I’ve looked through previous posts and unless I mis-filed it, I cannot find anywhere where I’ve talked about my original thoughts on a dynamic market for this on again, off again space trader game.

The original idea was based on supply and demand. Naturally if a particular market was low on inventory for a particular item, it would sell for more money as it would be a scarce item, while an overabundance of inventory would depress prices. To make trading effective, each port of call would have to have different levels of inventory in order to calculate different buy and sell prices. If every shop bought and sold for the same price, there’d be no reason to move goods around.

In order to calculate this, though, I had factored in a universal supply which meant that shops could have limited inventory, and — yes — players could hoard commodities in order to drive up prices (counterpoint: means of production was on the roadmap to get around this particular situation). At the end of the day this was a lot of math to go through behind the scenes, as inventory would need to be tracked on a galactic, systemic, market, and personal level, and it would all need to be factor into the formula when generating prices at any given place or time.

While I was out getting lunch this afternoon, I considered an alternative method to intergalactic marketeering. once again, thanks to EVE Online.

In EVE, players can sell what they want, how much of it they want, and at what price they want. Conversely, players can indicate that they are looking to buy an item at a specific quantity, and also indicate how much they are willing to pay. A lot of times these are ships passing in the night because sellers want to maximize their profits while buyers want to get the best deal they can. When a buyer agrees to purchase items at a proposed price, a sale is made.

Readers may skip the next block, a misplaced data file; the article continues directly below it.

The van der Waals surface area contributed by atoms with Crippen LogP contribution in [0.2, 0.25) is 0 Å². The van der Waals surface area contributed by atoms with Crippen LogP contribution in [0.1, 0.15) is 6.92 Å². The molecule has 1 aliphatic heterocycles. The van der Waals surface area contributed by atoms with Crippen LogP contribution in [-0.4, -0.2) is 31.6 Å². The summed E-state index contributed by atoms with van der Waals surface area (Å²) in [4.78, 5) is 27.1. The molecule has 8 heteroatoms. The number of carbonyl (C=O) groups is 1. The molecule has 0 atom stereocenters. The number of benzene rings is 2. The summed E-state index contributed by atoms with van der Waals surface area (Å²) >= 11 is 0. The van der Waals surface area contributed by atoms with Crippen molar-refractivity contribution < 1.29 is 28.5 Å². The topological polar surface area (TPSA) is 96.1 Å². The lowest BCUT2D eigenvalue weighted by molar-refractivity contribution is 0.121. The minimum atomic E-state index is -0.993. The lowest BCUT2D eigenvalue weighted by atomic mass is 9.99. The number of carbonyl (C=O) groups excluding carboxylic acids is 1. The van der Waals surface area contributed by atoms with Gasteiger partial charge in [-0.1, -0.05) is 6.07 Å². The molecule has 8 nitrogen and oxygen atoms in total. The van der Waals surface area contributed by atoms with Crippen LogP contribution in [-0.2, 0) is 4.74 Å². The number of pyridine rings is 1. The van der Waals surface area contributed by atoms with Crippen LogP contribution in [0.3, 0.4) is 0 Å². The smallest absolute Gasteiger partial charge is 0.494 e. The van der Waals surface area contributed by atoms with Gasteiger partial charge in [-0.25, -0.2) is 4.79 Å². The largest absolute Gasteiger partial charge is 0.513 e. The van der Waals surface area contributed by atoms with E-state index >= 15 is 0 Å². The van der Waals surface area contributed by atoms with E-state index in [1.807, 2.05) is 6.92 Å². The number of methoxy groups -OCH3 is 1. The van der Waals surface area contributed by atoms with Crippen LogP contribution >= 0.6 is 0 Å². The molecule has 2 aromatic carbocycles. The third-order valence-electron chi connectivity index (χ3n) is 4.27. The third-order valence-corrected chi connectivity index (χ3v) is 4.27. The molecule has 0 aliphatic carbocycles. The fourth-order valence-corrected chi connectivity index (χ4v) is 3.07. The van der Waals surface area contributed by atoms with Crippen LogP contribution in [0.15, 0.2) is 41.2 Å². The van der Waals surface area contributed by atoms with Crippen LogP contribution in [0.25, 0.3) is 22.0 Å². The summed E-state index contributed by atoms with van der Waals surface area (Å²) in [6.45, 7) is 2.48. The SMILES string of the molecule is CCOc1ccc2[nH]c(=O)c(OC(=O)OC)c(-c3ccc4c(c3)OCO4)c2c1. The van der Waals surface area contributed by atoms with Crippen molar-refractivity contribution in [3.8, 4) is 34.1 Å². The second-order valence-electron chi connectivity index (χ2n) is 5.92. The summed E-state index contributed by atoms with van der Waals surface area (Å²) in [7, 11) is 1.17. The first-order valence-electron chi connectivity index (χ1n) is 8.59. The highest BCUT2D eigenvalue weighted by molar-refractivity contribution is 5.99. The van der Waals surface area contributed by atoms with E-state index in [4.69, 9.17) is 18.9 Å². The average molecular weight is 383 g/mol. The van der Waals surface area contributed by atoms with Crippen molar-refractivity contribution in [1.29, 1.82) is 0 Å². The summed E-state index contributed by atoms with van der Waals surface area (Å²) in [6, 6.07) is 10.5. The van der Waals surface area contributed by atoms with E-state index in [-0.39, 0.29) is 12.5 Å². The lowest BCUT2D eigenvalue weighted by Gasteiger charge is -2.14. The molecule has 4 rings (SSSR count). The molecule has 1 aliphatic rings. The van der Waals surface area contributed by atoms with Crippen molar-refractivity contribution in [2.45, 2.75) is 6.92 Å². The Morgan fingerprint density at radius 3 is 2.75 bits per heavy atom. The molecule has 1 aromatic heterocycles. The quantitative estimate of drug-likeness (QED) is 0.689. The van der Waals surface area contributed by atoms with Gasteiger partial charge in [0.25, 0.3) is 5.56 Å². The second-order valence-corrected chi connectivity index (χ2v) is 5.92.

One of the less-talked-about mechanics of EVE, or of any game with an auction house or player run economy, is that economics is a form of PvP. When players can set their own buy or sell price, each seller has to decide how much of a hit they’re willing to take should they choose to undercut the competition in order to make their product more appealing to potential buyers, and buyers have to decide if it’s worth paying a little more where they are as opposed to flying all over New Eden looking for a better price and take the risk that the “good enough” price might not be there should they decide to return and make their purchase. The thing about EVE is that commodities have a purpose, so players have a sort of “gold standard” dictating how much specific items on the marketplace are worth. Because of the way EVE was designed, at least part of that is completely player-driven over the course of years, but it still fluctuates as a result of corporate wars and other player events.

I didn’t want to go down that route because in a game where the point is to move goods around to minimize buying price and maximize selling price, but where those goods don’t actually have a use that can contribute to a fluctuating baseline worth, players would be free to see completely stupid prices for items which no one else would have the cash to buy. Gamers be like that, sometimes.